In addition to neutralizing middle-class tax increases and spending cuts taking effect with the new year, the legislation will raise tax rates on incomes over $400,000 for individuals and $450,000 for couples.
The Senate-approved compromise to avert the "fiscal cliff" ran headlong into opposition earlier in the day from the No. 2 House Republican and other GOP lawmakers Tuesday.
Democratic officials said that barring opposition from majority Democrats, a late-night Senate vote was possible on the deal.
Republicans withdrew a long-discussed proposal to slow future cost-of-living increases for Social Security recipients as part of a compromise to avoid the cliff.
The president's health care overhaul will add coverage for millions of currently uninsured people, but the medical industry also is facing higher taxes and a potential reduction in Medicare and Medicaid reimbursements.
The executive director of the Missouri Republican Party, who was also a former chief of staff for U.S. Rep. Jo Ann Emerson, announced his plan to seek the nomination on Friday.
The top leaders in both parties on the House and Senate Agriculture committees have agreed to a one-year extension of the 2008 farm bill that expired in October.
State Rep. Jason Smith, R-Salem, says threats from animal rights groups make the amendment necessary.
A combination of fiscal deadlines has led to a convergence of spending cuts and higher taxes set to take effect Jan. 1. Here's a look at the issues and the effect on the economy if lawmakers can't reach a deal.
Republican Bryan Spencer said the Francis Howell school board is playing political games.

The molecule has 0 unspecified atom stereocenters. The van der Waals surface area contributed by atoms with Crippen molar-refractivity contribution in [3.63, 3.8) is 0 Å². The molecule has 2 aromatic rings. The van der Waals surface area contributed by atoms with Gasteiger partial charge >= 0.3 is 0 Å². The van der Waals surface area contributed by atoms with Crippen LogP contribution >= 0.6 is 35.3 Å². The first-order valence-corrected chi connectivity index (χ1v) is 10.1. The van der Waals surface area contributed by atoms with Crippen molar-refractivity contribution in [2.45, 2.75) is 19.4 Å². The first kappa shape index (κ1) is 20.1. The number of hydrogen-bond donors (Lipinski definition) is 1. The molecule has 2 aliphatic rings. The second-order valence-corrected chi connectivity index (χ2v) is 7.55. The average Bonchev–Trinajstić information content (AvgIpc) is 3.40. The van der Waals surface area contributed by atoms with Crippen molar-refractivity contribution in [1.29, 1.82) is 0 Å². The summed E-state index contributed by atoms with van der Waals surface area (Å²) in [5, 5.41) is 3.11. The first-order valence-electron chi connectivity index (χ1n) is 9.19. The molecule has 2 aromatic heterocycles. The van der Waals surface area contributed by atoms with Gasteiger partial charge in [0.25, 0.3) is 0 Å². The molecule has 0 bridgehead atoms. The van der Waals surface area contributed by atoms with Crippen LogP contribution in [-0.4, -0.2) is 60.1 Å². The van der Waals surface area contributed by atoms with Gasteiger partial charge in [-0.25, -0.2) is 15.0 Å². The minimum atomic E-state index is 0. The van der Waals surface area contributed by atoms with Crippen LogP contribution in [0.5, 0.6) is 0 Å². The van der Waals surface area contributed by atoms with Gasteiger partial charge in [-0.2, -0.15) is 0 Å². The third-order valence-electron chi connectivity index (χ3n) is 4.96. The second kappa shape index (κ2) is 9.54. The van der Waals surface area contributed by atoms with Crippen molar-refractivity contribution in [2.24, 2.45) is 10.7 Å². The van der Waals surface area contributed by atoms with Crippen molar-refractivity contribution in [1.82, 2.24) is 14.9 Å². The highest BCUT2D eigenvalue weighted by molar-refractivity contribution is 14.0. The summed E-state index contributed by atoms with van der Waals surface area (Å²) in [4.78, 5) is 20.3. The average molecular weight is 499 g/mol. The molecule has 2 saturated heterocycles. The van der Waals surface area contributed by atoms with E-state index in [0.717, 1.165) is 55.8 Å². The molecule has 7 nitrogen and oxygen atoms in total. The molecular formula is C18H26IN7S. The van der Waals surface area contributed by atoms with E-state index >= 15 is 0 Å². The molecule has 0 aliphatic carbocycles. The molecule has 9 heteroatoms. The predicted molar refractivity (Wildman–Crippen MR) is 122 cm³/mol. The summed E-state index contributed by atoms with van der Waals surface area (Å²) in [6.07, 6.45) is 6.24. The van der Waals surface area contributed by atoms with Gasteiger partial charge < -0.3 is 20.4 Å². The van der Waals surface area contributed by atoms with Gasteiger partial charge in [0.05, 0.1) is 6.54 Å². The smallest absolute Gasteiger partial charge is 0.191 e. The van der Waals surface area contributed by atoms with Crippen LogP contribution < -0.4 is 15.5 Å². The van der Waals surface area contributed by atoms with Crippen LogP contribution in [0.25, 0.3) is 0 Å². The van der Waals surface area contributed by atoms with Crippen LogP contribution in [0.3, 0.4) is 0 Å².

Political budget compromise before New Year's deadline appears unlikely.
President Barack Obama returned early from a Hawaiian vacation while lawmakers snarled across a partisan divide, leaders in each party blaming the other for an episode of government gridlock that threatens the economy with a new recession.
House, Senate leaders say legislation prohibiting lawsuits related to occupational diseases will be among their priorities for the 2013 session of the General Assembly.
Raising taxes, changing immigration rules and looking at gun rights are all being taken into consideration as recent events have stirred more discussion and dissent with the GOP stances.
As lawmakers in Washington try to reach a deal to prevent "fiscal cliff" tax increases and spending cuts, the IRS has delayed releasing income tax withholding tables for 2013.
Even if Congress and the White House can't reach a deal on the "fiscal cliff," the higher taxes and lower government spending that would follow would kick in only gradually. A recession is not guaranteed.
Gun rights advocates in Congress said they would consider gun control legislation as long as it also addresses mental health issues and the effects of violent video games.
As President Barack Obama and House Speaker John Boehner pushed to reach a broad deal to avert the "fiscal cliff," Boehner offered a "plan B" that would cancel tax increases for everyone earning $1 million or less.
Ten people chosen by their fellow Republican are gathering Monday at the Missouri Capitol to cast the state's Electoral College vote for president.
Despite being outspent 3-to-1 in his race against Sen. Claire McCaskill, Rep. Todd Akin recently reported $268,830 in debt as the end of his term as a congressman draws nearer.